Author Topic: acupuncture  (Read 1523 times)

Offline 13moonstreams

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acupuncture
« on: December 10, 2011, 12:49:47 AM »
   
    The ocean will dry up soon enough,
    for your eyes have stopped weeping for me.

    I'll gently osculate my own demise,
    and caress the cheeks of this foreboding adversity–
    which will gladly hurl me astray,
    farther apart,
    from you my lovely.

    My auburn imp;
    you're the pins that make me move,
    or the gleaming lamp-posts around the edges of the park.
    The snow that  holds the streets of Denmark tightly,
    when Winter comes for us.





   ::last one, I promise! o: ::

Offline SparkyDashforth

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Re: acupuncture
« Reply #1 on: December 10, 2011, 09:46:30 AM »
There's something I like abouit this 13. Its too dopily romantic for my taste as writ, but it
does have some good images. You overuse discriptors with unnecessary
adjectives which tends to dilute your message.

See edit below, and any suggestions I make are just my opinion and preference
nothing more or less -





The ocean will dry up soon enough,
    for your eyes have stopped weeping for me.  (I would cut this line. Too poetically blah)

    I'll gently osculate my own demise,      
    and caress the cheeks of this foreboding adversity–
    which will gladly hurl me astray,
    farther apart,
    from you my lovely.   (I would cut these last 2 lines, ending on "astray".

    My auburn imp;
    you're the pins that make me move,  (pins reminds me of legs but I get the acupuncture theme)
    or the gleaming lamp-posts around the edges of the park. (nice)
    The snow that  holds the streets of Denmark tightly,
    when Winter comes for us.  (nice)



« Last Edit: December 10, 2011, 09:58:08 AM by SparkyDashforth »

Offline BrambleRGray

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Re: acupuncture
« Reply #2 on: December 10, 2011, 01:02:59 PM »
Good Morning Hon,

I do really like your poem, though it might be a bit too early for me to truly "get" the acupuncture reference exactly.

I think you could expand on this a little bit more if you wanted... maybe show us a bit more about this imp or adversary of yours?

Just my thoughts early this morning.

Have an awesome day!

B. Rose. 

Offline 510bhan

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Re: acupuncture
« Reply #3 on: December 10, 2011, 01:11:28 PM »
    The ocean will dry up soon enough,
    for your eyes now you have stopped weeping for me.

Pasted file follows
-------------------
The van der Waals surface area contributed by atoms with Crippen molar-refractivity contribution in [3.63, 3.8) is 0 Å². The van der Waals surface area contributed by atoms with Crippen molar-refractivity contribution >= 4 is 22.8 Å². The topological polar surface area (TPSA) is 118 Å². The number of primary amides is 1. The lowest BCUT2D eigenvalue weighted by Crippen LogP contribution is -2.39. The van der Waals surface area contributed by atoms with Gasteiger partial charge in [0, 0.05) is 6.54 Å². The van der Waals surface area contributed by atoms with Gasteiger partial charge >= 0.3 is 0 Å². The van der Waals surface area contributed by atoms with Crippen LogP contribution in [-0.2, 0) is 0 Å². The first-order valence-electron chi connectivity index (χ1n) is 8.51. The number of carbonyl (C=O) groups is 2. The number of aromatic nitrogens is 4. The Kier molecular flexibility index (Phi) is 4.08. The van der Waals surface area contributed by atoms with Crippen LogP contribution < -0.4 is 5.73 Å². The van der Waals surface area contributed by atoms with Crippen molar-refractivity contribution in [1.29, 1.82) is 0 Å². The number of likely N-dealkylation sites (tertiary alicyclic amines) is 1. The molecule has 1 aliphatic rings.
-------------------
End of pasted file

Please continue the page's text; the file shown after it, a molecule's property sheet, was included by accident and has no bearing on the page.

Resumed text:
I'll gently osculate my own demise,
    and caress the cheeks of this foreboding adversity–
    which will gladly hurl me astray,
    farther apart,
    from you my lovely.

    My auburn imp;
    you're the pins that make me move,
    or the gleaming lamp-posts around the edges of the park.
    The snow that holds the streets of Denmark tightly,
    when Winter comes for us.

 :) :) :) :)

Ah well -- sure doesn't life go on? :)

Offline SparkyDashforth

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Re: acupuncture
« Reply #4 on: December 13, 2011, 10:53:02 AM »
On reflection I come to like those first two lines.
Very romantic but I like the cadence. 

Offline bowmore bill

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Re: acupuncture
« Reply #5 on: December 15, 2011, 02:49:30 PM »
   
    The ocean will dry up soon enough,
    for your eyes have stopped weeping for me.

    I'll gently osculate my own demise,
    and caress the cheeks of this foreboding adversity–
    which that will gladly hurl me astray,
    farther apart,
    from you my lovely.

    My auburn imp;
    you're the pins that make me move,
    or the gleaming lamp-posts around the edges of the park.
    The snow that  holds the streets of Denmark tightly,
    when Winter comes for us.





  ::last one, I promise! o: ::   Enjoyed this one, i think the comments made were valid

                                       Don't know if i got this editing thing right, first time i have tried it xxx
« Last Edit: December 15, 2011, 02:54:17 PM by bowmore bill »

Offline bravestone

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Re: acupuncture
« Reply #6 on: December 21, 2011, 10:06:42 AM »
this is abstract poetry, and as such should be much more lyrical.  Bill is on the right track with his edits.  

I'd delete the adverbs and adjectives and strengthen the nouns and verbs.  Add them back in, only if needed and if you can use them to develop a better cadence.  Read it aloud- hear the poem. It should sing and wow.

The mixed metaphors also need looked at.  They aren't an unforgivable sin, in abstract poetry, but they can pull the reader into too many directions for the poem to flow as well as an abstract should.  (one of my biggest struggles!)

Good luck!

Ian

« Last Edit: December 21, 2011, 10:22:04 AM by bravestone »